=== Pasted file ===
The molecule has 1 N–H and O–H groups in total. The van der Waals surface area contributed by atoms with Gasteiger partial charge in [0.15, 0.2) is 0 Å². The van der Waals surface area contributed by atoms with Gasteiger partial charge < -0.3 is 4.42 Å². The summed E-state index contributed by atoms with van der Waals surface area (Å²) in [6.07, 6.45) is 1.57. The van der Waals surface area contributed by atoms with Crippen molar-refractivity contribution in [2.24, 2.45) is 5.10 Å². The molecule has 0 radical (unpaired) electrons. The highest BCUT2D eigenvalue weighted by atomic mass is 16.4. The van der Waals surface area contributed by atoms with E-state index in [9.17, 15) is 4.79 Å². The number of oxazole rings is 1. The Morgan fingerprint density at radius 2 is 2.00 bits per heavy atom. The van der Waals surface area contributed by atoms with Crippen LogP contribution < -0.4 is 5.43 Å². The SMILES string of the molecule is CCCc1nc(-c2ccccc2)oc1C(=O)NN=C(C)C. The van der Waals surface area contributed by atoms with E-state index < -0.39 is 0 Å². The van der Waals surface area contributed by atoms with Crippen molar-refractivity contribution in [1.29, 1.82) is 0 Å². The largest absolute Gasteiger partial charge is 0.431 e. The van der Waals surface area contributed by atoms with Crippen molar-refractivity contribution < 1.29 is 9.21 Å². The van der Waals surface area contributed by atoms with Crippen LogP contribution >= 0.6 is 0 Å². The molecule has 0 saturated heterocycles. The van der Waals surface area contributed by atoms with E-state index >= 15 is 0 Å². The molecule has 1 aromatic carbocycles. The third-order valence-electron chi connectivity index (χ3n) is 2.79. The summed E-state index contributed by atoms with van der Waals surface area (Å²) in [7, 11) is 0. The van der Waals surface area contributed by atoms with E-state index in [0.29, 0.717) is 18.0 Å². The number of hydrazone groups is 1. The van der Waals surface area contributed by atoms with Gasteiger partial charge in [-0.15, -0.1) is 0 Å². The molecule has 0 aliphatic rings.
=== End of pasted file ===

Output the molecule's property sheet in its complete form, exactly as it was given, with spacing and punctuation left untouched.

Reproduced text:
The molecule has 1 N–H and O–H groups in total. The van der Waals surface area contributed by atoms with Gasteiger partial charge in [0.15, 0.2) is 0 Å². The van der Waals surface area contributed by atoms with Gasteiger partial charge < -0.3 is 4.42 Å². The summed E-state index contributed by atoms with van der Waals surface area (Å²) in [6.07, 6.45) is 1.57. The van der Waals surface area contributed by atoms with Crippen molar-refractivity contribution in [2.24, 2.45) is 5.10 Å². The molecule has 0 radical (unpaired) electrons. The highest BCUT2D eigenvalue weighted by atomic mass is 16.4. The van der Waals surface area contributed by atoms with E-state index in [9.17, 15) is 4.79 Å². The number of oxazole rings is 1. The Morgan fingerprint density at radius 2 is 2.00 bits per heavy atom. The van der Waals surface area contributed by atoms with Crippen LogP contribution < -0.4 is 5.43 Å². The SMILES string of the molecule is CCCc1nc(-c2ccccc2)oc1C(=O)NN=C(C)C. The van der Waals surface area contributed by atoms with E-state index < -0.39 is 0 Å². The van der Waals surface area contributed by atoms with Crippen molar-refractivity contribution in [1.29, 1.82) is 0 Å². The largest absolute Gasteiger partial charge is 0.431 e. The van der Waals surface area contributed by atoms with Crippen molar-refractivity contribution < 1.29 is 9.21 Å². The van der Waals surface area contributed by atoms with Crippen LogP contribution >= 0.6 is 0 Å². The molecule has 0 saturated heterocycles. The van der Waals surface area contributed by atoms with E-state index >= 15 is 0 Å². The molecule has 1 aromatic carbocycles. The third-order valence-electron chi connectivity index (χ3n) is 2.79. The summed E-state index contributed by atoms with van der Waals surface area (Å²) in [7, 11) is 0. The van der Waals surface area contributed by atoms with E-state index in [0.29, 0.717) is 18.0 Å². The number of hydrazone groups is 1. The van der Waals surface area contributed by atoms with Gasteiger partial charge in [-0.15, -0.1) is 0 Å². The molecule has 0 aliphatic rings.